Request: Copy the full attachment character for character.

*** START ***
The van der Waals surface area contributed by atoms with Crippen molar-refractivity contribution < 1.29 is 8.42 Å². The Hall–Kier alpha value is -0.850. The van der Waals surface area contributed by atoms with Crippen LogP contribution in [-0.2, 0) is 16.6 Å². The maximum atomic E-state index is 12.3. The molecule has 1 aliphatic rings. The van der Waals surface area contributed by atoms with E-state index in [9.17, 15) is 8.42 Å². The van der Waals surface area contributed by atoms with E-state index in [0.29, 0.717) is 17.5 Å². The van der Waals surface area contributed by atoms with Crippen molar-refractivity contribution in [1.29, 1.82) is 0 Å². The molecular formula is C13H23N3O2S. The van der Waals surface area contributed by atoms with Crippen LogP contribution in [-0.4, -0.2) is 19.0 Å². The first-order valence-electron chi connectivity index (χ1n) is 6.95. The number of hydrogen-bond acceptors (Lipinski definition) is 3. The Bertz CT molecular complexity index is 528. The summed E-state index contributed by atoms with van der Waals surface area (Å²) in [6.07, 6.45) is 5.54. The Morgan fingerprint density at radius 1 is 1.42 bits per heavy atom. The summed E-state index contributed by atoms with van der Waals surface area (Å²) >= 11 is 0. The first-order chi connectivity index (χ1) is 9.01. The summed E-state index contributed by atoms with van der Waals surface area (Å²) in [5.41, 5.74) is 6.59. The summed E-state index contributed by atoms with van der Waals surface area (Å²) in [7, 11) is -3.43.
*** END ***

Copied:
The van der Waals surface area contributed by atoms with Crippen molar-refractivity contribution < 1.29 is 8.42 Å². The Hall–Kier alpha value is -0.850. The van der Waals surface area contributed by atoms with Crippen LogP contribution in [-0.2, 0) is 16.6 Å². The maximum atomic E-state index is 12.3. The molecule has 1 aliphatic rings. The van der Waals surface area contributed by atoms with E-state index in [9.17, 15) is 8.42 Å². The van der Waals surface area contributed by atoms with E-state index in [0.29, 0.717) is 17.5 Å². The van der Waals surface area contributed by atoms with Crippen molar-refractivity contribution in [1.29, 1.82) is 0 Å². The molecular formula is C13H23N3O2S. The van der Waals surface area contributed by atoms with Crippen LogP contribution in [-0.4, -0.2) is 19.0 Å². The first-order valence-electron chi connectivity index (χ1n) is 6.95. The number of hydrogen-bond acceptors (Lipinski definition) is 3. The Bertz CT molecular complexity index is 528. The summed E-state index contributed by atoms with van der Waals surface area (Å²) in [6.07, 6.45) is 5.54. The Morgan fingerprint density at radius 1 is 1.42 bits per heavy atom. The summed E-state index contributed by atoms with van der Waals surface area (Å²) >= 11 is 0. The first-order chi connectivity index (χ1) is 9.01. The summed E-state index contributed by atoms with van der Waals surface area (Å²) in [5.41, 5.74) is 6.59. The summed E-state index contributed by atoms with van der Waals surface area (Å²) in [7, 11) is -3.43.